VENICE (Reuters) – COVID-19 is likely just a precursor of increasingly dangerous pandemics in the future and governments need to find $ 75 billion over the next 5 years to prepare for it, said a panel of experts to finance ministers of the Group of 20 rich countries on Friday.
In a report to the G20 meeting in Venice, the panel said the $ 15 billion a year in recommended investments doubled current spending levels but was “negligible” compared to the costs of another major disease outbreak. a new contagious disease.
“The economic case for these additional investments is overwhelming,” said former US Treasury Secretary Lawrence Summers, who co-chaired the 23-member panel with World Trade Organization chief Ngozi Okonjo-Iweala and the former Singapore Finance Minister Tharman Shanmugaratnam.
Summers told Reuters in an interview he was “cautiously optimistic” that his recommendations would be implemented and said “we will not hesitate to speak out” if they do not.
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“Spending tens of billions of dollars could save tens of trillions,” he said.
To address the “major gaps” in pandemic preparedness, the panel identified four main areas of action: infectious disease surveillance, resilience of national health systems, procurement and delivery of vaccines and other drugs, and global governance.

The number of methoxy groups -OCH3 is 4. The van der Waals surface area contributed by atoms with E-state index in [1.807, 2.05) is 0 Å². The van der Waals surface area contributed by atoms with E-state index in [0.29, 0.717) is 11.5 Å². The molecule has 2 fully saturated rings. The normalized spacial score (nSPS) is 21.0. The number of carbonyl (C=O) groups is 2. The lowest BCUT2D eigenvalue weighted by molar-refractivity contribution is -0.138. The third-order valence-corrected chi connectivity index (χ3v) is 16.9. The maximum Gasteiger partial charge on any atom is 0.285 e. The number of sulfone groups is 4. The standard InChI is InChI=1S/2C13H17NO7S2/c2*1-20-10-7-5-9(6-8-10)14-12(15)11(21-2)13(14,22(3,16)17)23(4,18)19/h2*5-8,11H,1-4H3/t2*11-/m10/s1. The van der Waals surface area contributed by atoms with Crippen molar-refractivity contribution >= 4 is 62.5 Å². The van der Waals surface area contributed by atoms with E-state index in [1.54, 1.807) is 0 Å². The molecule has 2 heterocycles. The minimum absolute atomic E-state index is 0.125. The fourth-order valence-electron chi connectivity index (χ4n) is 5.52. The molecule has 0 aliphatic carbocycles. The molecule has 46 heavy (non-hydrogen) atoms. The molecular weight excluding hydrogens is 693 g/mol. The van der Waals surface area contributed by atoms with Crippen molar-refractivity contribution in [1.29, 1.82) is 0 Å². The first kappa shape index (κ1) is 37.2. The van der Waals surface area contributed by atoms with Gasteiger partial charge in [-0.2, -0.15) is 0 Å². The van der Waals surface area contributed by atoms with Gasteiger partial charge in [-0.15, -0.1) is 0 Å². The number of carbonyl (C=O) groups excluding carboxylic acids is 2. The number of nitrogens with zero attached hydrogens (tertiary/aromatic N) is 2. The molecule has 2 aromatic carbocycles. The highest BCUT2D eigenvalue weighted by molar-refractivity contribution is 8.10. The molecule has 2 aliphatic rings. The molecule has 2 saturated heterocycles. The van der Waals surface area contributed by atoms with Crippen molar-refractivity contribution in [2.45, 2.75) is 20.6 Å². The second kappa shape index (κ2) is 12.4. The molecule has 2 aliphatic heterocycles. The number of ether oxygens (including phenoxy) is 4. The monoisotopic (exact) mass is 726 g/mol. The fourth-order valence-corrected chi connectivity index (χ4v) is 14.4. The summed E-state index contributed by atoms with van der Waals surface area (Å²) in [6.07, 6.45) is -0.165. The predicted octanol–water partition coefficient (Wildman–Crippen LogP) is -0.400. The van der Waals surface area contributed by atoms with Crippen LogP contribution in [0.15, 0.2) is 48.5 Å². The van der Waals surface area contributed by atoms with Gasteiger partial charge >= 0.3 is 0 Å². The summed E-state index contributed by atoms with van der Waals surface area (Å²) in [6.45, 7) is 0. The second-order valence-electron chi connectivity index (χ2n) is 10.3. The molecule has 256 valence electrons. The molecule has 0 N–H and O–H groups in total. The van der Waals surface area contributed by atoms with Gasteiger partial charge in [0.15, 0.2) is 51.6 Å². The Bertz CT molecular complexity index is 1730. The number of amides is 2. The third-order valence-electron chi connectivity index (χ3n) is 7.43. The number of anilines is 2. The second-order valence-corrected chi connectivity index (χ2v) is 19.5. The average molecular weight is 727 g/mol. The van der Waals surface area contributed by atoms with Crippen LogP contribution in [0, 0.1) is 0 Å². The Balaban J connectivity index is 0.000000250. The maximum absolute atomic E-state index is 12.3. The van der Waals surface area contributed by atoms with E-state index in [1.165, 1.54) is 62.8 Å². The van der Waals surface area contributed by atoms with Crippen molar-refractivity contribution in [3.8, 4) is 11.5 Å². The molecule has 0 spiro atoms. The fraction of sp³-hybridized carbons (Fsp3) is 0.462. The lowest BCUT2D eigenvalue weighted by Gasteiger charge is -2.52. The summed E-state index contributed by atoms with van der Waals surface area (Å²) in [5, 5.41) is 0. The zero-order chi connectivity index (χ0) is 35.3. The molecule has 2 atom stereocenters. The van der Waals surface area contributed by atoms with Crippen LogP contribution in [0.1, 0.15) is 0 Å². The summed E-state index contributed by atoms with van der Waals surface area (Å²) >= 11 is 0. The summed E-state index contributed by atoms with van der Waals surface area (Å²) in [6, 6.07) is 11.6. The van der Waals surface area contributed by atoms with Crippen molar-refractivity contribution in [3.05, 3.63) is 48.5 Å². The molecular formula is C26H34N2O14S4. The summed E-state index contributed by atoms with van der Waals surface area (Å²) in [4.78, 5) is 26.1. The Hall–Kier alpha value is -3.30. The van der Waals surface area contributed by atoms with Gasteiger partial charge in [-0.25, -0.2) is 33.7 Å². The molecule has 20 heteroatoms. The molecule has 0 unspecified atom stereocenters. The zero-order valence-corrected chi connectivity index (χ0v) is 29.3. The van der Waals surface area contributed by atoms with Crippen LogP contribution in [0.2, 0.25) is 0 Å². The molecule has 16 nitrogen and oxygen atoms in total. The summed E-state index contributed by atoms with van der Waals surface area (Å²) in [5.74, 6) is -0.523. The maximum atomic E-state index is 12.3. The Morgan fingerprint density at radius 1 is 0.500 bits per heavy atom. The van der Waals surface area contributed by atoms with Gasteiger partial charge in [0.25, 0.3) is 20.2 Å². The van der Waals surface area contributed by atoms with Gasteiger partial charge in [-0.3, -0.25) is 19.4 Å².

The report, titled “Global Accord for a Pandemic Era,” called for the creation of an annual $ 10 billion Health Threats Fund, plus $ 5 billion to strengthen the World Health Organization. and create dedicated pandemic facilities at the World Bank and multilateral development banks.
In addition, low- and middle-income countries are expected to add about 1% of their gross domestic product to public health spending over the next five years, he said.
“Security against pandemics will require a fundamental shift in thinking about international cooperation,” Shanmugaratnam said. “This is the ultimate case for the national interest and international solidarity at the same time.”
The panel was set up in January and includes figures such as former European Central Bank president Jean-Claude Trichet, Ana Botin, executive chair of the Santander group, and Guntram Wolff, head of the Bruegel think tank.
The G20, chaired this year by Italy, will consider its recommendations ahead of a joint meeting of finance and health ministers in October.
Okonjo-Iweala told Reuters that finance ministers had been “generally very positive” about the report and that she was confident it would be prosecuted.
(Edited by Giles Elgood)
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